Inside story of the UK's secret mission to beat Gaddafi
By Mark Urban Diplomatic and defence editor, Newsnight
19 January 2012 Last updated at 12:38 GMT
British efforts to help topple Colonel Gaddafi were not limited to air
strikes. On the ground - and on the quiet - special forces soldiers were
blending in with rebel fighters. This is the previously untold account of
the crucial part they played.
The British campaign to overthrow Muammar Gaddafi's regime had its public
face - with aircraft dropping bombs, or Royal Navy ships appearing in Libyan
waters, but it also had a secret aspect.
My investigations into that covert effort reveal a story of practically
minded people trying to get on with the job, while all the time facing
political and legal constraints imposed from London.
In the end, though, British special forces were deployed on the ground in
order to help the UK's allies - the Libyan revolutionaries often called the
National Transitional Council or NTC. Those with a knowledge of the
programme insist "they did a tremendous job" and contributed to the final
collapse of the Gaddafi regime.
The UK's policy for intervention evolved in a series of fits and starts,
being changed at key points by events on the ground. The arguments about how
far the UK should go were thrashed out in a series of meetings of the
National Security Council at Downing Street. Under the chairmanship of Prime
Minister David Cameron, its key members were:
* Chief of the Defence Staff General Sir David Richards
* Defence Secretary Liam Fox
* Foreign Secretary William Hague
Mr Cameron's chief of staff, Ed Llewellyn, was a key voice in urging action
following start of the Libyan revolution last February, say Whitehall
The first significant involvement of British forces inside Libya was a
rescue mission mounted just a couple of weeks after the rising against
Gaddafi broke out. On 3 March, Royal Air Force C130 aircraft were sent to a
desert airstrip at Zilla in the south of the country to rescue expatriate
oil workers. Many had been threatened by gunmen and bandits.
This airlift of 150 foreigners, including about 20 Britons, to Valletta
airport in Malta went smoothly, despite one of the aircraft being hit by
ground fire soon after taking off.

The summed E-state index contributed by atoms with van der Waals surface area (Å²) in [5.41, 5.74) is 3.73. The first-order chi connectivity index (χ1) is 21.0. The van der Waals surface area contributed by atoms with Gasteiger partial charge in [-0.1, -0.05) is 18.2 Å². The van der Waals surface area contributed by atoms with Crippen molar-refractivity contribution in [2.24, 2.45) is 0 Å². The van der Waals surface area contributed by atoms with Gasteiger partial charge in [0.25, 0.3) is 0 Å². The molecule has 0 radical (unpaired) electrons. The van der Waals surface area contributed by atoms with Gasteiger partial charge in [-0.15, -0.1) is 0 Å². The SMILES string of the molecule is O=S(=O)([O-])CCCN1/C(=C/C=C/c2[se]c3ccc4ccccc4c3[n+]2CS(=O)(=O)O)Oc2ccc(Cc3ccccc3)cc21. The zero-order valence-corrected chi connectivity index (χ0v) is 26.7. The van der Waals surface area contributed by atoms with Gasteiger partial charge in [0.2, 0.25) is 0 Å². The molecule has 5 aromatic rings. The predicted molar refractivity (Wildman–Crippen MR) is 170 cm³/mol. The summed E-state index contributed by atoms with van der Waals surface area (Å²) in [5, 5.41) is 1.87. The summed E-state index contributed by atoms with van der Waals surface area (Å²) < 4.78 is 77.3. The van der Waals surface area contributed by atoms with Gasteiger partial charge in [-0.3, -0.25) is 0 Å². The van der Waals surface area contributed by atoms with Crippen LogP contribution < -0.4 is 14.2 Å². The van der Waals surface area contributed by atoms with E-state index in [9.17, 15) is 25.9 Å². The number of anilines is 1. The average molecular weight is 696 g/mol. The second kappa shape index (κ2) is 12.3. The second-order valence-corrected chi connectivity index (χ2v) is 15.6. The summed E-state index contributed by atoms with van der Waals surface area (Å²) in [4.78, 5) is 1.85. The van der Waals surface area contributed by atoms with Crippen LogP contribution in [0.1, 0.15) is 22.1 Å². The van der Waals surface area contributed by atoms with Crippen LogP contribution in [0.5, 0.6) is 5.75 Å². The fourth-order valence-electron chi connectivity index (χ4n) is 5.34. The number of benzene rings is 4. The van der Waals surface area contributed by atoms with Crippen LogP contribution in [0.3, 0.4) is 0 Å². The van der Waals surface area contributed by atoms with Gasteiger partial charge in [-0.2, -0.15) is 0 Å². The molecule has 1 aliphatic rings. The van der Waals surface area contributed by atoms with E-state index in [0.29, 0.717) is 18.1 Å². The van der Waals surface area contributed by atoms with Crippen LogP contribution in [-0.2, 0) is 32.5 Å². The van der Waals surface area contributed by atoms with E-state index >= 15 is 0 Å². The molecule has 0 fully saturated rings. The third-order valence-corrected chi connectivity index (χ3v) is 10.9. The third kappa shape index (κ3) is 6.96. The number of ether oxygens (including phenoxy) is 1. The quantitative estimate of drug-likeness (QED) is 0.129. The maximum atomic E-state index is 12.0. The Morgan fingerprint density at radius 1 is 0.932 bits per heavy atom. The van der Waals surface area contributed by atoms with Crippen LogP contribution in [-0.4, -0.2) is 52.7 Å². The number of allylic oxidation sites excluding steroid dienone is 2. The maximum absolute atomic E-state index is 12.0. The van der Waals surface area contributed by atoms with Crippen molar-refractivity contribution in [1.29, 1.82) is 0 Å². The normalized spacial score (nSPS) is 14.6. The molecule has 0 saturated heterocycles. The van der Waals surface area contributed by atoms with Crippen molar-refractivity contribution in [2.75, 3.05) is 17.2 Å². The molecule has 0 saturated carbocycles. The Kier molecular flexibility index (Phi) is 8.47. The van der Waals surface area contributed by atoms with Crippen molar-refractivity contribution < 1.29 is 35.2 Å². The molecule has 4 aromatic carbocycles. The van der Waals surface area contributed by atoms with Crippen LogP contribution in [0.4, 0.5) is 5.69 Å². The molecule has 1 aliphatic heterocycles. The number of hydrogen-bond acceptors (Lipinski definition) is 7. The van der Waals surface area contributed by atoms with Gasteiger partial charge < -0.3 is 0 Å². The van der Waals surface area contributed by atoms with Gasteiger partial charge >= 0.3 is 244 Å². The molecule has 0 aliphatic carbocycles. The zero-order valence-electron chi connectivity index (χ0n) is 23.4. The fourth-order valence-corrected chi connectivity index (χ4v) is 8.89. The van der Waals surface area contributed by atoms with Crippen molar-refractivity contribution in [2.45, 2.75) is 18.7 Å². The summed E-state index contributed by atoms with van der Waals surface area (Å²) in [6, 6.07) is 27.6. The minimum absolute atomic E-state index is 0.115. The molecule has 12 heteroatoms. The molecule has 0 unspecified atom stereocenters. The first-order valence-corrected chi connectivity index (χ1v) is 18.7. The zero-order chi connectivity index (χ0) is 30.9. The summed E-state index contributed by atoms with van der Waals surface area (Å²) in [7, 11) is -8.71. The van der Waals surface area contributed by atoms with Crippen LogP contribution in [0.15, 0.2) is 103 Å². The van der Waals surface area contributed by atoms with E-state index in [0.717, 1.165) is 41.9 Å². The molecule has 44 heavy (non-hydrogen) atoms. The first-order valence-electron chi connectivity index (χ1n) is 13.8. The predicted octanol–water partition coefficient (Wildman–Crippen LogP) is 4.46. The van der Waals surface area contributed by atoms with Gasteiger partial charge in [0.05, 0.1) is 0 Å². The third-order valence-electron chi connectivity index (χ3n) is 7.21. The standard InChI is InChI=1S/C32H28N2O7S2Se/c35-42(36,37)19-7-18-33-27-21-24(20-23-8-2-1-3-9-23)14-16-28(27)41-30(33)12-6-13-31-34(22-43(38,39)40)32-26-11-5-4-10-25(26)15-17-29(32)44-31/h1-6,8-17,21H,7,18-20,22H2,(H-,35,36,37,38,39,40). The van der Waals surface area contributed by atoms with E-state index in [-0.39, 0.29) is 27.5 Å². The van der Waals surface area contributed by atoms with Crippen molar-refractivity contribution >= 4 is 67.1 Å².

Accompanying the flights were about two dozen men from C Squadron of the
Special Boat Service (SBS), who helped secure the landing zone. It was a
short-term and discreet intervention that saved the workers from risk of
abduction or murder, and caused little debate in Whitehall.
Events, though, were moving chaotically and violently onwards, with the
Libyan armed forces breaking up and Benghazi emerging as the centre of
opposition. The government sought to open contacts with the National
Transitional Council both overtly and covertly.
It was the undercover aspect of this relationship that almost brought
Britain's wider attempt to help the revolution to grief. The Secret
Intelligence Service, or MI6, sought to step up communications with some of
its contacts in the opposition. It was decided to send a pair of the
service's people to a town not far from Benghazi to meet one of these
MI6, say people familiar with what happened, decided to avoid the Royal Navy
frigate in Benghazi at the time, or any other obvious symbol of national
power as the base for this meeting. Instead, they opted to be flown from
Malta into Libya at night by Chinook helicopter in order to meet local
"fixers" who would help them get to the meeting.
In planning this operation, SIS chose to use a highly sensitive arm of the
special forces, E Squadron, in order to look after its people. Six members
of E Squadron, which is recruited from all three Tier 1 units (SAS, SBS and
Special Reconnaissance Regiment) duly boarded the Chinook to "mind" the
They were equipped with a variety of weapons and secure communications gear.
In keeping with E Squadron's sensitive role, they were in plain clothes or
black jumpsuits (accounts vary), and carried a variety of passports.
The plan unravelled almost immediately. The landing of their helicopter
aroused local curiosity.
The Libyan revolution, like many others, was accompanied by a good deal of
paranoia about foreign mercenaries and spies, and the British party could